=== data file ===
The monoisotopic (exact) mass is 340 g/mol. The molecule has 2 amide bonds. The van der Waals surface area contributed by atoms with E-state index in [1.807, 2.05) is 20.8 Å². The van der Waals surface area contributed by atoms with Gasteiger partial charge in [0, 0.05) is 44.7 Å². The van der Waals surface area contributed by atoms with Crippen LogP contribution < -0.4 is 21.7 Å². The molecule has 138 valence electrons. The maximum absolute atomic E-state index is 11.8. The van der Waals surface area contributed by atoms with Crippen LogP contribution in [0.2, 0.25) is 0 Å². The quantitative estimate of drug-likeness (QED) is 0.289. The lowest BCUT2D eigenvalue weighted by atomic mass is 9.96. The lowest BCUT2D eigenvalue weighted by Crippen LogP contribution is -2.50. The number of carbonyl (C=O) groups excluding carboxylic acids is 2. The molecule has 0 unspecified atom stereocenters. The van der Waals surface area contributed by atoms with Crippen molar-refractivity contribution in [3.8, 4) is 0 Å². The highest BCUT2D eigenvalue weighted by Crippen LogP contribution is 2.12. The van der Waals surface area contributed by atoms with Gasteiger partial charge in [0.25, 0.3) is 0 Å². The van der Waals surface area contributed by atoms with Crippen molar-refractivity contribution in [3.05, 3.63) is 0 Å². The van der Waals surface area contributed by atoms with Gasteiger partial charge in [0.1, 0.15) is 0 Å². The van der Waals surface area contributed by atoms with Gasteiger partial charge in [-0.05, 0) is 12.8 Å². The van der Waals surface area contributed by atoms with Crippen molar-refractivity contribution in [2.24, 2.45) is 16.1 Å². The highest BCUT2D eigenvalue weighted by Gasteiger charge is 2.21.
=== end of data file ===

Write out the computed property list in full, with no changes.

The monoisotopic (exact) mass is 340 g/mol. The molecule has 2 amide bonds. The van der Waals surface area contributed by atoms with E-state index in [1.807, 2.05) is 20.8 Å². The van der Waals surface area contributed by atoms with Gasteiger partial charge in [0, 0.05) is 44.7 Å². The van der Waals surface area contributed by atoms with Crippen LogP contribution < -0.4 is 21.7 Å². The molecule has 138 valence electrons. The maximum absolute atomic E-state index is 11.8. The van der Waals surface area contributed by atoms with Crippen LogP contribution in [0.2, 0.25) is 0 Å². The quantitative estimate of drug-likeness (QED) is 0.289. The lowest BCUT2D eigenvalue weighted by atomic mass is 9.96. The lowest BCUT2D eigenvalue weighted by Crippen LogP contribution is -2.50. The number of carbonyl (C=O) groups excluding carboxylic acids is 2. The molecule has 0 unspecified atom stereocenters. The van der Waals surface area contributed by atoms with Crippen molar-refractivity contribution in [3.8, 4) is 0 Å². The highest BCUT2D eigenvalue weighted by Crippen LogP contribution is 2.12. The van der Waals surface area contributed by atoms with Gasteiger partial charge in [0.25, 0.3) is 0 Å². The van der Waals surface area contributed by atoms with Crippen molar-refractivity contribution in [3.05, 3.63) is 0 Å². The van der Waals surface area contributed by atoms with Gasteiger partial charge in [0.1, 0.15) is 0 Å². The van der Waals surface area contributed by atoms with Gasteiger partial charge in [-0.05, 0) is 12.8 Å². The van der Waals surface area contributed by atoms with Crippen molar-refractivity contribution in [2.24, 2.45) is 16.1 Å². The highest BCUT2D eigenvalue weighted by Gasteiger charge is 2.21.